nod_

Yup, all good. Thanks. I'll look out for Drupal posts in the queue smile

swader

@abbass786 any feedback on this, as the author? Or @upchuk as our Drupal regular?

zviryatko

For like/dislike I always use Flag module, because he support views

upchuk

Not much from me. I agree with @nod_ on his points.

abbass786

Yup Agreed.
The idea of this tutorial was not to just make that module.
But learn how pieces of which work together for instance how to use jQuery etc so that it can be used in any custom Drupal module you planning to make.

abbass786

Thanks nod_ with the detailed feedback.
I agree with all the comments.

Just as a a beginner , when one is not use to coding in Drupal then too many concepts in one post (like using the T function etc) cause too much to digest. Though I completely agree that a final production code written for Drupal should have all the best practices mentioned by you.

But as a beginner if some one reads a post too many new concepts make one even not understand the core concept the the article is trying to highlight.

Having you in the review team will be awesome.
Looking forward to that and improve my Drupal skills smile

abbass786

Thanks for catching the drupal_add_js and recommending #attached in the peer review smile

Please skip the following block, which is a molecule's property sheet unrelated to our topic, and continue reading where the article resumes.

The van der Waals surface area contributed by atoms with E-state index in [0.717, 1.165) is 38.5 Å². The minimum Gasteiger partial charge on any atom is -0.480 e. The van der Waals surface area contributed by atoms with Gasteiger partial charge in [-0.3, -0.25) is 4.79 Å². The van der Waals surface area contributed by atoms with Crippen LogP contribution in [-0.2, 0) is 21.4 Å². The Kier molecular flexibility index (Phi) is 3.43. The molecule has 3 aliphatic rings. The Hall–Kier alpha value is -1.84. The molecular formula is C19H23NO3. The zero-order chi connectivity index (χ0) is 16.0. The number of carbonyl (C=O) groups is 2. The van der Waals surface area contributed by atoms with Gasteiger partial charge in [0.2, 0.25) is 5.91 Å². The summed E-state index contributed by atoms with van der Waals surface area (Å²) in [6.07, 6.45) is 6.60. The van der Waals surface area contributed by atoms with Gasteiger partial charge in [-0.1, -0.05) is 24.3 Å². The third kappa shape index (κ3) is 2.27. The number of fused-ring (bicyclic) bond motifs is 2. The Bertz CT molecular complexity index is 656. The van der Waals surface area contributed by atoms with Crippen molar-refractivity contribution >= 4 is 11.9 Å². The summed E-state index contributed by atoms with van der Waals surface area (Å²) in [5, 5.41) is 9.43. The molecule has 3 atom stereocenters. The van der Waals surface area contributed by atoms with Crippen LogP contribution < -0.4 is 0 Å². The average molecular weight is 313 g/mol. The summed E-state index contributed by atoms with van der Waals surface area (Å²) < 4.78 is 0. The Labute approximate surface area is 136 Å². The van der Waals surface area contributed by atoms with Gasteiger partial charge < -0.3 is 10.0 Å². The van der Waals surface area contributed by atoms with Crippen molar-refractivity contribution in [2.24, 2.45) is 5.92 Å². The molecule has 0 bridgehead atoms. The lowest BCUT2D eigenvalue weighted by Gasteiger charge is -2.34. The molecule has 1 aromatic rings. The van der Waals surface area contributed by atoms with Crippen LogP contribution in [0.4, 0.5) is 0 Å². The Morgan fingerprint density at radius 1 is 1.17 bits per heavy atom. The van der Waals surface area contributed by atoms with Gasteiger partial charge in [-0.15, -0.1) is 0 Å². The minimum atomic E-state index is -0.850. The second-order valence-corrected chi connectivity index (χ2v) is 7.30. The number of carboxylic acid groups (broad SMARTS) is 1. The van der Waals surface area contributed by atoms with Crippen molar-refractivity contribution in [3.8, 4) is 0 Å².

ki11d0z3r

You little complicated task.
Instead of writing custom js code you can use class 'ajax-link' and use ajax command. Here example how to use this features of Drupal http://www.computerminds.co.uk/drupal-code/make-link-use-ajax-drupal-7-its-easy . Also there is a little performance improvements: you need place nid column in primary key first then uid (some info about this: https://dev.mysql.com/doc/refman/5.0/en/multiple-column-indexes.html )
And of course you have problems with anonymous users (you can use session_api module if you want to give permission for anonymous users to vote).

michaelmd

can this be used together with something like the ostatus module ?
...or any project that might be able to do (or aiming to do) decentralised federation for posts?

Recommended
Sponsors
Because We Like You
Free Ebooks!

Grab SitePoint's top 10 web dev and design ebooks, completely free!

Get the latest in PHP, once a week, for free.